Founder and CEO
Naveen Tewari got out of text message ads before it was too late. Sensing the limitations of the space in terms of scalability and engagement, InMobi’s CEO began in 2007 to focus on the then-nascent mobile-based Internet ad market (the company was previously called mKhoj). For Tewari as well as InMobi, the move was equal parts brilliant and lucky.
Today, InMobi, a mobile ad-delivery platform/network, is in over 160 countries, serving ads to nearly 600 million consumers.
Even with that huge base, Tewari believes we’re still in the earliest of early days. “I think in general, in some pockets, we have a rudimentary understanding of mobile, but we’re just scratching the surface,” he says. “Our understanding of user signals is largely primitive.”
At the outset, Tewari saw the growing mobile market in India as the best place to launch his company. A few years later, InMobi entered the U.S., where the company’s international experience proved helpful in assessing the strengths and limitations of the market, including how a PC-centric attitude can serve to slow mobile adoption.
“Sophistication in the U.S. is very high and the buyers are the most sophisticated anywhere, but they have a very strong Western bias,” he says. “The U.S. is the largest mobile market in the world, but other markets as a percentage of digital space are moving faster to mobile because there is much less loyalty to the PC.”
Tewari also sees the fragmentation of the technology market as a factor. In China, adoption is very fast since there are only one or two services. But in the U.S., he adds, “the challenge comes from the highly segmented market, which creates delays. Quite ironically, it seems the lack of segmentation in the market allows other countries to grow more.”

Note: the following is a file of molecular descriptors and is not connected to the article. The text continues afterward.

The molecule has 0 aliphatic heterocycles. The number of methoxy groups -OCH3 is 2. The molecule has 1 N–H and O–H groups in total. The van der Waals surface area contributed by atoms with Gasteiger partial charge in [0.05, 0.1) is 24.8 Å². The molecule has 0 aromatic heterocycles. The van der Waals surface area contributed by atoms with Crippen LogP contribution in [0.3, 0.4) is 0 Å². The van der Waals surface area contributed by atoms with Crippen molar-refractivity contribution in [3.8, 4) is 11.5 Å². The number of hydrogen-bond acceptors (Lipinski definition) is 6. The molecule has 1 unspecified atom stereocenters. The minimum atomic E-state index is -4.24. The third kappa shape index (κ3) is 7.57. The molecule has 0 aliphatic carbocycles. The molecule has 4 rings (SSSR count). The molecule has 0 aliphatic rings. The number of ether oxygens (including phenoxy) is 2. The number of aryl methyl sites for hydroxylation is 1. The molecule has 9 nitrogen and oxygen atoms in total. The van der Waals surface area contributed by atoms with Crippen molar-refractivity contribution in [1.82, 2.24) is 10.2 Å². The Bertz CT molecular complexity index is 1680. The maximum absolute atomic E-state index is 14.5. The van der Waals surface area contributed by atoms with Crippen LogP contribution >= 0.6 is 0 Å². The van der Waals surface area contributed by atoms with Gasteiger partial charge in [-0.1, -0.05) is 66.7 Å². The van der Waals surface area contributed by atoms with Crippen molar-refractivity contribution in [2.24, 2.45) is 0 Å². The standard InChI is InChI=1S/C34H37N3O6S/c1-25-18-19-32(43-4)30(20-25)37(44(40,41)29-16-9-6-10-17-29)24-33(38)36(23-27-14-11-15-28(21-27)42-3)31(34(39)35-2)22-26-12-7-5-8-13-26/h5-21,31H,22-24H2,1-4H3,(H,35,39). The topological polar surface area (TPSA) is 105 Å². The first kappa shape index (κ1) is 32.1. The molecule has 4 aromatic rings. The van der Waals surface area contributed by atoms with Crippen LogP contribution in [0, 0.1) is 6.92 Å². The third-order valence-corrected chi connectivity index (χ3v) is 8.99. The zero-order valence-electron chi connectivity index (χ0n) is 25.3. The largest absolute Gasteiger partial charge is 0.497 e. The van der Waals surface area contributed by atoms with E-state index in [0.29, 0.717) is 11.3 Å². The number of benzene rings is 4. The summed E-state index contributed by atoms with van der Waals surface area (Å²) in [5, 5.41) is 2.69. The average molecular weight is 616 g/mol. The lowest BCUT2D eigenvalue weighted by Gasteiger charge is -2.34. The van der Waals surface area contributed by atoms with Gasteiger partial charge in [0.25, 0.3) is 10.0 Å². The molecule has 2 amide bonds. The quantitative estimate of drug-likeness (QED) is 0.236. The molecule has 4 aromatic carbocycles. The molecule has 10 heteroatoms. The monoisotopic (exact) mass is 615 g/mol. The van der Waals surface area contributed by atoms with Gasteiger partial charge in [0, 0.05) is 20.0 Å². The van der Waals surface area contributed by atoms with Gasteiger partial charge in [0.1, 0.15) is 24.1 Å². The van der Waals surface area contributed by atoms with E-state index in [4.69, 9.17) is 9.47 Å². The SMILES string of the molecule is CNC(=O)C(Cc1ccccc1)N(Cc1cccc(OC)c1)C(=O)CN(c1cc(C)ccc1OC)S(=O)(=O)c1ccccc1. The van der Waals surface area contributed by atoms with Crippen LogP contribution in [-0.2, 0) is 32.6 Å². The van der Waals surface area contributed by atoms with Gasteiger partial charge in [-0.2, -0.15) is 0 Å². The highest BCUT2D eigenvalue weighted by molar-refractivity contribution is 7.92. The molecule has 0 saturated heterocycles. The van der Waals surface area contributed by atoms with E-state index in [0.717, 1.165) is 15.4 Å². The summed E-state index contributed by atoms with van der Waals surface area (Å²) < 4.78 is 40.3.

Thus, Tewari wants mobile ads to get a lot better, both from a creative and technological perspective.
“We are working on the idea that we should be able to predict what a user wants in the next minute, seven days, 30 days or even 90 days,” he says. “That’s what mobile should be able to give us. There is a lot of data around user experience that is nowhere near where it should be. Whether I’m standing up or lying down or sitting or walking, this context level isn’t there yet. If I know the user is walking, I’m better off showing more graphics than text.”
Going forward, Tewari’s enthusiasm for such precise targeting will surely be met by screaming from privacy advocates. But that’s a long way off anyway. For the time being, “we have to simplify mobile,” Tewari says. “What I mean by that is that mobile ads just have to work. Because they don’t always work, people have a hard time accepting their value. We are hard at work putting together a complete solution from creatives to optimizing both supply and demand side platforms. Hopefully a unified solution will allow people to see the value of mobile and raise CPMs.” —Charlie Warzel